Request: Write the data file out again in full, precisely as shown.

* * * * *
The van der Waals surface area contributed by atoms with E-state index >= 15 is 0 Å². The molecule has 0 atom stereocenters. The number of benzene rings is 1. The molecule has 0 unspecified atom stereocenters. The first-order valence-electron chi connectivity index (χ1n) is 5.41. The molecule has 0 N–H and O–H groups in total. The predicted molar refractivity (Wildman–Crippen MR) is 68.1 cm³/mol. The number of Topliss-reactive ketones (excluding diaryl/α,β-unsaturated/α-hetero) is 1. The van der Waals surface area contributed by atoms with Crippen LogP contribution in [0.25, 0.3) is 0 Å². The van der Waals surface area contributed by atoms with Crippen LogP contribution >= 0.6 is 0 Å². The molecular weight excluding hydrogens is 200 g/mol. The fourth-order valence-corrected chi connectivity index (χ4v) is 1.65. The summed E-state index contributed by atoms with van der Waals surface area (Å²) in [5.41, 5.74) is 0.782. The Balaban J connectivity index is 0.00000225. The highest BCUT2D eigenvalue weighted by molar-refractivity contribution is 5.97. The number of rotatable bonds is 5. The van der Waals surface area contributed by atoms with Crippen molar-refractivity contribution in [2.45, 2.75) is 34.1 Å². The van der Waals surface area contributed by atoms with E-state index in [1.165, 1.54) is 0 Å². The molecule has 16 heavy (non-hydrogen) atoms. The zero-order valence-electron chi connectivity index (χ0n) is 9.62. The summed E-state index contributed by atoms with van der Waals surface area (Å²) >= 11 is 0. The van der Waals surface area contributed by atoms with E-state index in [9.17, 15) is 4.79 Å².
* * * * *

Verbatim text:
The van der Waals surface area contributed by atoms with E-state index >= 15 is 0 Å². The molecule has 0 atom stereocenters. The number of benzene rings is 1. The molecule has 0 unspecified atom stereocenters. The first-order valence-electron chi connectivity index (χ1n) is 5.41. The molecule has 0 N–H and O–H groups in total. The predicted molar refractivity (Wildman–Crippen MR) is 68.1 cm³/mol. The number of Topliss-reactive ketones (excluding diaryl/α,β-unsaturated/α-hetero) is 1. The van der Waals surface area contributed by atoms with Crippen LogP contribution in [0.25, 0.3) is 0 Å². The van der Waals surface area contributed by atoms with Crippen LogP contribution >= 0.6 is 0 Å². The molecular weight excluding hydrogens is 200 g/mol. The fourth-order valence-corrected chi connectivity index (χ4v) is 1.65. The summed E-state index contributed by atoms with van der Waals surface area (Å²) in [5.41, 5.74) is 0.782. The Balaban J connectivity index is 0.00000225. The highest BCUT2D eigenvalue weighted by molar-refractivity contribution is 5.97. The number of rotatable bonds is 5. The van der Waals surface area contributed by atoms with Crippen molar-refractivity contribution in [2.45, 2.75) is 34.1 Å². The van der Waals surface area contributed by atoms with E-state index in [1.165, 1.54) is 0 Å². The molecule has 16 heavy (non-hydrogen) atoms. The zero-order valence-electron chi connectivity index (χ0n) is 9.62. The summed E-state index contributed by atoms with van der Waals surface area (Å²) >= 11 is 0. The van der Waals surface area contributed by atoms with E-state index in [9.17, 15) is 4.79 Å².